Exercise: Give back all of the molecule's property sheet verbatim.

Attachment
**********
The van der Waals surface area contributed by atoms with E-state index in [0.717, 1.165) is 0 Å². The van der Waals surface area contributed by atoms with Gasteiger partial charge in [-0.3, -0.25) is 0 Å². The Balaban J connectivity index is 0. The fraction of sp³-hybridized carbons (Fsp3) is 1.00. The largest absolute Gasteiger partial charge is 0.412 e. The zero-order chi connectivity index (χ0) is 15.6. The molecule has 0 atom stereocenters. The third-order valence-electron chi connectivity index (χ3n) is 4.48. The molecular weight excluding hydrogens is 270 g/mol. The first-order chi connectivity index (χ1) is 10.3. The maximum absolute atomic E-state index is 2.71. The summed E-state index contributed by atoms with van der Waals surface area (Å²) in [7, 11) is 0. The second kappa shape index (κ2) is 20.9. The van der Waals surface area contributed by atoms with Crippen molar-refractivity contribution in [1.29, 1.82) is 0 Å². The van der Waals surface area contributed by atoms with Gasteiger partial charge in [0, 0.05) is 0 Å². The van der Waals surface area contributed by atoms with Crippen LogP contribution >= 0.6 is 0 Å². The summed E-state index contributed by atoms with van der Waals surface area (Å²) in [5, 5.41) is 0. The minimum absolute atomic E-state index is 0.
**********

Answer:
The van der Waals surface area contributed by atoms with E-state index in [0.717, 1.165) is 0 Å². The van der Waals surface area contributed by atoms with Gasteiger partial charge in [-0.3, -0.25) is 0 Å². The Balaban J connectivity index is 0. The fraction of sp³-hybridized carbons (Fsp3) is 1.00. The largest absolute Gasteiger partial charge is 0.412 e. The zero-order chi connectivity index (χ0) is 15.6. The molecule has 0 atom stereocenters. The third-order valence-electron chi connectivity index (χ3n) is 4.48. The molecular weight excluding hydrogens is 270 g/mol. The first-order chi connectivity index (χ1) is 10.3. The maximum absolute atomic E-state index is 2.71. The summed E-state index contributed by atoms with van der Waals surface area (Å²) in [7, 11) is 0. The second kappa shape index (κ2) is 20.9. The van der Waals surface area contributed by atoms with Crippen molar-refractivity contribution in [1.29, 1.82) is 0 Å². The van der Waals surface area contributed by atoms with Gasteiger partial charge in [0, 0.05) is 0 Å². The van der Waals surface area contributed by atoms with Crippen LogP contribution >= 0.6 is 0 Å². The summed E-state index contributed by atoms with van der Waals surface area (Å²) in [5, 5.41) is 0. The minimum absolute atomic E-state index is 0.